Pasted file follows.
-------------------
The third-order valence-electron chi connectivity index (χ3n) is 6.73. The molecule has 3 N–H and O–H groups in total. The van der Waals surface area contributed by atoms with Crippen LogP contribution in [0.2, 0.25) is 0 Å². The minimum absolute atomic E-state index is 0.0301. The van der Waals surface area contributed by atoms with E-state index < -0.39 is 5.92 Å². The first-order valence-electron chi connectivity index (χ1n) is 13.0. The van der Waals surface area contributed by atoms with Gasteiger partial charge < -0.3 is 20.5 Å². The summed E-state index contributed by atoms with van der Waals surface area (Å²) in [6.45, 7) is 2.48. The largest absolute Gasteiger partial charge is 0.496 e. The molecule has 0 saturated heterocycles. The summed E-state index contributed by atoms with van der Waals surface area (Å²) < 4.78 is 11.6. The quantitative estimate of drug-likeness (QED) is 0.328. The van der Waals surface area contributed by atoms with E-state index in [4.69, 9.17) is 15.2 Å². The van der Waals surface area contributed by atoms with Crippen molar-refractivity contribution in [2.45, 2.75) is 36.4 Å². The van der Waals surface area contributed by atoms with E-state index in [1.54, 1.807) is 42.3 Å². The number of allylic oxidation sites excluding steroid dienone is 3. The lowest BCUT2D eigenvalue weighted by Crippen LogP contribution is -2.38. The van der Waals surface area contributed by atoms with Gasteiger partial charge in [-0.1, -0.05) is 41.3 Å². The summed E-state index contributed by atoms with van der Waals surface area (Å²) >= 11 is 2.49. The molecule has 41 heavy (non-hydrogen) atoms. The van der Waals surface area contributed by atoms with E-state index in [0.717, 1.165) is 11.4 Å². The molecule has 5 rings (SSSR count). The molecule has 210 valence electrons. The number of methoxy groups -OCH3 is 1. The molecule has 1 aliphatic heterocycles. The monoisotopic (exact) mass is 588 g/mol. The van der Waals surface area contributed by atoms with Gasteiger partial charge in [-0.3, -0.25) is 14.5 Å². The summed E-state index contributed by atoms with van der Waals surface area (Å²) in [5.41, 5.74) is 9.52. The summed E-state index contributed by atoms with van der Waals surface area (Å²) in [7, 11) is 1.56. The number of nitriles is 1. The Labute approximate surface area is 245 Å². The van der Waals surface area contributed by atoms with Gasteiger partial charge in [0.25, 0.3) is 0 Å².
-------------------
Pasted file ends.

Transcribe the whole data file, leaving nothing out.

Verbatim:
The third-order valence-electron chi connectivity index (χ3n) is 6.73. The molecule has 3 N–H and O–H groups in total. The van der Waals surface area contributed by atoms with Crippen LogP contribution in [0.2, 0.25) is 0 Å². The minimum absolute atomic E-state index is 0.0301. The van der Waals surface area contributed by atoms with E-state index < -0.39 is 5.92 Å². The first-order valence-electron chi connectivity index (χ1n) is 13.0. The van der Waals surface area contributed by atoms with Gasteiger partial charge < -0.3 is 20.5 Å². The summed E-state index contributed by atoms with van der Waals surface area (Å²) in [6.45, 7) is 2.48. The largest absolute Gasteiger partial charge is 0.496 e. The molecule has 0 saturated heterocycles. The summed E-state index contributed by atoms with van der Waals surface area (Å²) < 4.78 is 11.6. The quantitative estimate of drug-likeness (QED) is 0.328. The van der Waals surface area contributed by atoms with E-state index in [4.69, 9.17) is 15.2 Å². The van der Waals surface area contributed by atoms with Crippen molar-refractivity contribution in [2.45, 2.75) is 36.4 Å². The van der Waals surface area contributed by atoms with E-state index in [1.54, 1.807) is 42.3 Å². The number of allylic oxidation sites excluding steroid dienone is 3. The lowest BCUT2D eigenvalue weighted by Crippen LogP contribution is -2.38. The van der Waals surface area contributed by atoms with Gasteiger partial charge in [-0.1, -0.05) is 41.3 Å². The summed E-state index contributed by atoms with van der Waals surface area (Å²) >= 11 is 2.49. The molecule has 41 heavy (non-hydrogen) atoms. The van der Waals surface area contributed by atoms with E-state index in [0.717, 1.165) is 11.4 Å². The molecule has 5 rings (SSSR count). The molecule has 210 valence electrons. The number of methoxy groups -OCH3 is 1. The molecule has 1 aliphatic heterocycles. The monoisotopic (exact) mass is 588 g/mol. The van der Waals surface area contributed by atoms with Gasteiger partial charge in [-0.3, -0.25) is 14.5 Å². The summed E-state index contributed by atoms with van der Waals surface area (Å²) in [5.41, 5.74) is 9.52. The summed E-state index contributed by atoms with van der Waals surface area (Å²) in [7, 11) is 1.56. The number of nitriles is 1. The Labute approximate surface area is 245 Å². The van der Waals surface area contributed by atoms with Gasteiger partial charge in [0.25, 0.3) is 0 Å².